Hopefully, I have presented a solid argument for the idea that more muscle is beneficial to a teen athlete. The next question that comes to mind is, how does a teen athlete build this muscle. I have covered this in great detail in the last two articles, but it basically comes down to calories, basic strength exercises and constant progression. Many calories need to be consumed in order to help a teenager with a roaring metabolism gain weight. Also, heavy strength training on these movements should be performed:
Trap bar deadlifts
Clean and presses
Power cleans or high pulls
These are the exercises that always have and always will help to add mountains of muscle onto a skinny frame, with the concepts of constant progressive overload (adding weight to the bar all the time) and high calories added in.
As far as how much muscle to build? The average Major League Baseball player is 73.5” and 190 pounds. The average National Hockey League athlete is 73.3” and 204 pounds. The National Football League has many varying positions that require different body frames making it difficult to get an average. Basically, we can make a realistic goal to get a teenage athlete in a certain sport up to the average weight of a professional for that sport, and produce as much strength and power in the process. This will give this high school athlete the very best chance to hit the ball farther, run faster, and be more explosive. It could mean the difference between playing on first string or second string, and receiving a college scholarship or not receiving a college scholarship.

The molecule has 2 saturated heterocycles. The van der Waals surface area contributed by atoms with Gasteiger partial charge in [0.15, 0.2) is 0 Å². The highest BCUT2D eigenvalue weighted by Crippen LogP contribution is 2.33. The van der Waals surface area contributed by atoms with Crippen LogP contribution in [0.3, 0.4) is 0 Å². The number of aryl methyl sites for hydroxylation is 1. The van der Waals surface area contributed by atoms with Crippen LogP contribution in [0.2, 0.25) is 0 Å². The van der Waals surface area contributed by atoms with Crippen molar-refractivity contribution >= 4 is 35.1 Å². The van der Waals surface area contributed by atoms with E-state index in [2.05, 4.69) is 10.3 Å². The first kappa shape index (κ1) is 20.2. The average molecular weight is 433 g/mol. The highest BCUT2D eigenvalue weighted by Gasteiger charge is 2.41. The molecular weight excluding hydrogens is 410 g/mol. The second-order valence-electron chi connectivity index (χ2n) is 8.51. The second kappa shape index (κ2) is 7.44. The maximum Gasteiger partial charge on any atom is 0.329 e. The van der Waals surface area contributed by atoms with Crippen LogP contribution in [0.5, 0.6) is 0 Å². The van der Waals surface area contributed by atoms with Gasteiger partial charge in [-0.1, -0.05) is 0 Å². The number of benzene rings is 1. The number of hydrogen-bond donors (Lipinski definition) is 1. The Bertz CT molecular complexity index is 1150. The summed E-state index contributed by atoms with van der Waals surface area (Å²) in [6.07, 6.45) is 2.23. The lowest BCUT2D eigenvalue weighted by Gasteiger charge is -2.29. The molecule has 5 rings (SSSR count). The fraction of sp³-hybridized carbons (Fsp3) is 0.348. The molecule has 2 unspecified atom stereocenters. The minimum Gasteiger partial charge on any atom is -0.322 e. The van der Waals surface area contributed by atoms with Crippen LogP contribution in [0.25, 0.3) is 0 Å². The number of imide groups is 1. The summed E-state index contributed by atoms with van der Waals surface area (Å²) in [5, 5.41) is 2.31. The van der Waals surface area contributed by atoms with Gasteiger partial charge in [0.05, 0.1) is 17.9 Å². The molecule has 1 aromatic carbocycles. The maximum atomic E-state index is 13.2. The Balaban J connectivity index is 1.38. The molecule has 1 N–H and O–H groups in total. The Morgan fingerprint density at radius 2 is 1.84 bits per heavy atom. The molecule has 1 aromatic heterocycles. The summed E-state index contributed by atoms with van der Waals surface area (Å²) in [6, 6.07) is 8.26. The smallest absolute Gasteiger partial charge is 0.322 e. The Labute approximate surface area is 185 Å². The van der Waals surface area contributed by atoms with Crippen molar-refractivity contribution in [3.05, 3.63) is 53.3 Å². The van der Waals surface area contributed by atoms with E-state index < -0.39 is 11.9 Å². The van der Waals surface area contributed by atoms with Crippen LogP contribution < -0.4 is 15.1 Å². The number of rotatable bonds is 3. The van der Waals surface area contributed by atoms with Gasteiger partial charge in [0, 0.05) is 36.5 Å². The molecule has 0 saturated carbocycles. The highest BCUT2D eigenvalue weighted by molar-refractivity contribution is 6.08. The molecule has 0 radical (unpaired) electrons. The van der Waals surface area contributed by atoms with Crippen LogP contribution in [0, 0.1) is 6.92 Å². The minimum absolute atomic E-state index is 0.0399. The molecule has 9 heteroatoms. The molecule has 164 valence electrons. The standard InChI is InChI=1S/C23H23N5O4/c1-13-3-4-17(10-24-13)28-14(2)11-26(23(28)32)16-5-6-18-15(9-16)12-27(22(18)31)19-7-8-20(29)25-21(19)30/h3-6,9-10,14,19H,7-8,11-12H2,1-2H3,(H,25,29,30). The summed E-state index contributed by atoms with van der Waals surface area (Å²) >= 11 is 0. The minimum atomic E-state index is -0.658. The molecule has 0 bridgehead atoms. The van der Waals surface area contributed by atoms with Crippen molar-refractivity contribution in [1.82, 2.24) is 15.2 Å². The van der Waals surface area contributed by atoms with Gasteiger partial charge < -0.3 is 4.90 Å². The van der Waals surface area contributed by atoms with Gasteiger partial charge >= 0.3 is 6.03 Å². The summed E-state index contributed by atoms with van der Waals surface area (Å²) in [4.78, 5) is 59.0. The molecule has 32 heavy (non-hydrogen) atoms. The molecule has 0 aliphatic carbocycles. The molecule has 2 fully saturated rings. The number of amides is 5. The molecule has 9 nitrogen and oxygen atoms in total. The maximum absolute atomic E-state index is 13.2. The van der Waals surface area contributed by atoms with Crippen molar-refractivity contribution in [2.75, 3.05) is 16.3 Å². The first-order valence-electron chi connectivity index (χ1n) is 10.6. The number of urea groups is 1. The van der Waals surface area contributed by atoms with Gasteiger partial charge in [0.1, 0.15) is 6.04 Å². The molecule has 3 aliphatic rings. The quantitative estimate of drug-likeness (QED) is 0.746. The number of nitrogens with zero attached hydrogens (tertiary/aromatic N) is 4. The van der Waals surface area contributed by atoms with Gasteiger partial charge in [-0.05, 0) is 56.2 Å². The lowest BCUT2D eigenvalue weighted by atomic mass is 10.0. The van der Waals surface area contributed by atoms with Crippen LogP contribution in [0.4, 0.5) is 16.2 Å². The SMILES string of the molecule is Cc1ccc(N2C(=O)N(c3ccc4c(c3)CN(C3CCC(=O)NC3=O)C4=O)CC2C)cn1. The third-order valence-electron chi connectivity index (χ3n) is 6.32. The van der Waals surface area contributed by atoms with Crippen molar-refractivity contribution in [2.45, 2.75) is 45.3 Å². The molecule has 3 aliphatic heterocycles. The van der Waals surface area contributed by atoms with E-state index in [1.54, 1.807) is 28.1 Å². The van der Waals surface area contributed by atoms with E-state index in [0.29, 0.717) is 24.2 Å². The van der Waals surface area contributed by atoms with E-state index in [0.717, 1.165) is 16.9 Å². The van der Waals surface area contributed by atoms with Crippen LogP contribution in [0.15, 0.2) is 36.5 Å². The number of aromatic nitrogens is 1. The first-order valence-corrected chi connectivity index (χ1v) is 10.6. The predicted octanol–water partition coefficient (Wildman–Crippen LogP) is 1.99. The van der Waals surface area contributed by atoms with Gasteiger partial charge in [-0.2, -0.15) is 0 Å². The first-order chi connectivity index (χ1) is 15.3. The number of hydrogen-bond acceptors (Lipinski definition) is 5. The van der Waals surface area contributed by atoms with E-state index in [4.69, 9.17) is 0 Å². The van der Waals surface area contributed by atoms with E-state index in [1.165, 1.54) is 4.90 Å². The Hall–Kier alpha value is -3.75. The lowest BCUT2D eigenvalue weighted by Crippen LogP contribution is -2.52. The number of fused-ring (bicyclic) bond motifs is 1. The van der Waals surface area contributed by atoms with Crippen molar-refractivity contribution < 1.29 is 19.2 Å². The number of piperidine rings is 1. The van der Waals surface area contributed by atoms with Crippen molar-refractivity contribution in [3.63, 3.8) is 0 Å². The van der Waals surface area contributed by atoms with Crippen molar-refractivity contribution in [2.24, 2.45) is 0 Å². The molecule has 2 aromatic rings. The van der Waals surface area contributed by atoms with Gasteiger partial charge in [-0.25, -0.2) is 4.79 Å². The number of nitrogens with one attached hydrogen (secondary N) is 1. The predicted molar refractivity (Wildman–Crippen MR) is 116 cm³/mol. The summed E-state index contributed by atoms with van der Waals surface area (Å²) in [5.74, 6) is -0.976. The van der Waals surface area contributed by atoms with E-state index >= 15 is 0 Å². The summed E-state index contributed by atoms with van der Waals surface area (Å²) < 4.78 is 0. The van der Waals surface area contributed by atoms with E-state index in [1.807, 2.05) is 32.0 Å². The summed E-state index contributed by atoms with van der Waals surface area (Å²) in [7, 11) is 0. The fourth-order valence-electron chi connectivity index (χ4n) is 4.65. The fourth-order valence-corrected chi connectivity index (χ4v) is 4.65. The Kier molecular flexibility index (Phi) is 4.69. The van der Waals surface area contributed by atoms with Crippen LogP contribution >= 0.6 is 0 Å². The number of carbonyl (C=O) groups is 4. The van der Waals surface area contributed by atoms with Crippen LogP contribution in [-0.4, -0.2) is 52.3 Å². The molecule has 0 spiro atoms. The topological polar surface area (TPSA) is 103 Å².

And while these height and weight numbers represent male athletes, females need not be excluded from this discussion. Female athletes do not have the necessary hormonal environment to pack on many pounds of muscle tissue (not nearly as much as men). However, they greatly benefit from adding muscle tissue as well. Female athletes need to understand that strong is the new skinny, and to have a strong, muscular, feminine physique, through proper muscle and strength building, will greatly enhance their athletic careers and help prevent injuries.
The Takeaway: Why not give a teenage athlete every opportunity to be as explosive as he or she can possibly be? If they are serious about taking their play to the next level, then it might be time to give real consideration to muscle and strength gain – it just might extend their career four years or beyond.
Matt Gallagher is the Fitness Director at MFC Sports Performance in Darien, which specializes in functional training for both adults and younger athletes. You can reach Matt by emailing him at Matt@MFCSportsPerformance.com
|It goes without saying that Teen girls thrive on the basics as well.|
|Not to mention kids too!|